Tackling fisheries bycatch

With every vessel that returns to port with a hold full of fish comes a large amount of species incidentally killed in fishing gears.

How can the fishing industry feed people and the economies of the Coral Triangle while keeping the ocean's fragile balance?
	© Brian J. Skerry/National Geographic Stock/WWF
Guitarfish, rays, and other bycatch are tossed from a shrimp boat. La Paz, Mexico.
© Brian J. Skerry/National Geographic Stock/WWF
In the Coral Triangle, the impacts of bycatch have been devastating.
  • Populations of nesting marine turtles have declined by as much as 90% in some areas
  • Overfishing of sharks in longline fisheries targeting tuna has endangered many species
  • and in shrimp fisheries, juvenile 'trash fish' can outweigh the catch of targeted shrimp by more than 10 to 1
Indiscriminate fishing and lack of management over "non-targeted" species is the cause of these trends. Such wasteful management can have potentially catastrophic food security implications if left unadressed.

Bycatch, a regular occurence in many fishing gears

Fishing gear is rarely selective—any species can be caught, including non-target species.

  • Longline fisheries: Marine turtles and seabirds are caught when the gear is dispersed or hauled in. At normal fishing depths, it is sharks, billfishes and and juvenile tunas which are the victims.
  • Trawl fisheries: Large nets dragged along the seabed catch almost everything on their path. At shallow depths, bottom trawls also catch marine turtles.
  • Gillnet fisheries: This type of gear can be set at any depth, posing a major risk for marine turtles, whales and seabirds among others.
	© WWF
Key facts & figures regarding seafood in the Coral Triangle

What WWF is doing

In the Coral Triangle, WWF has partnered with businesses and local fishing communities to roll out technological solutions to bycatch.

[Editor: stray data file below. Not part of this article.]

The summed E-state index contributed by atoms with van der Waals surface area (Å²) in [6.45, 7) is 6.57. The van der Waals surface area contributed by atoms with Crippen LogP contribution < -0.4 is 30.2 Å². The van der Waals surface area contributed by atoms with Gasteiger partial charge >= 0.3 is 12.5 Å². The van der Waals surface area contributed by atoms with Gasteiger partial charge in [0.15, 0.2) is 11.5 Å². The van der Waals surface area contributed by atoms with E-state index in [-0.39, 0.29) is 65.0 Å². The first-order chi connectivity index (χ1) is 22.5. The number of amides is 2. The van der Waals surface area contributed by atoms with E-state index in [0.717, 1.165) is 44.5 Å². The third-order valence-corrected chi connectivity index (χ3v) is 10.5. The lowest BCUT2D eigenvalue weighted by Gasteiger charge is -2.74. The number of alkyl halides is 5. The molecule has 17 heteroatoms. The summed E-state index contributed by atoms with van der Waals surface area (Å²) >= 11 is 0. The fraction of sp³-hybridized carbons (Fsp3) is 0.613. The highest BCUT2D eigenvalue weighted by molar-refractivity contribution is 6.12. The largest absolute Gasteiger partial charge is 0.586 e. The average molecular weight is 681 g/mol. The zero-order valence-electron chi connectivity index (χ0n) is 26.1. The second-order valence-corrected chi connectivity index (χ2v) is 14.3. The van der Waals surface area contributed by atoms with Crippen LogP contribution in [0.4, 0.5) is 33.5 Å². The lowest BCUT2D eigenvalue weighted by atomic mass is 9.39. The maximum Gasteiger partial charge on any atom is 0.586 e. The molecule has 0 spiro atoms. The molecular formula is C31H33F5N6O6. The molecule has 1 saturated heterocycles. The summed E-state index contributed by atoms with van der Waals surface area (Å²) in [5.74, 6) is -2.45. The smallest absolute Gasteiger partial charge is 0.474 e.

• Safer longline hooks, less bycatch
    Replacing "J" hooks by "circle" hooks can reduce actual bycatch rates of longline fishing by up to 90%. In some cases, such as tuna fisheries, "circle" hooks can even increase target catch rates.
  • Giving endangered species an escape route
    Simple techniques are available to help non-target species to survive. The Turtle Excluder Device (TED), a simple device that consists of an escape hatch at the back of shrimp trawls, makes it possible for turtles to escape from a slow death.

    For smaller non-target species, the Juvenile Trash Excluder Devices (JTEDs) excludes objects the same size or smaller than the target species. In addition to preventing marine turtles from drowning, TEDs and JTEDs protect marine biodiversity by allowing other species to escape from trawl nets.
  • Turtle dehookers and onboard training
    WWF has carried out a variety of training programmes in longline fisheries across the Coral Triangle in turtle de-hooking, rescue and handling techniques.
Circle Hook. 
	© WWF / Jill Hatzai
Circle Hook.
© WWF / Jill Hatzai
Silky shark caught by the fin on an illegal longline hook.

How you can help

  • If you are in the fisheries sector, contact us to find out how you could be reducing your bycatch and leading by example.

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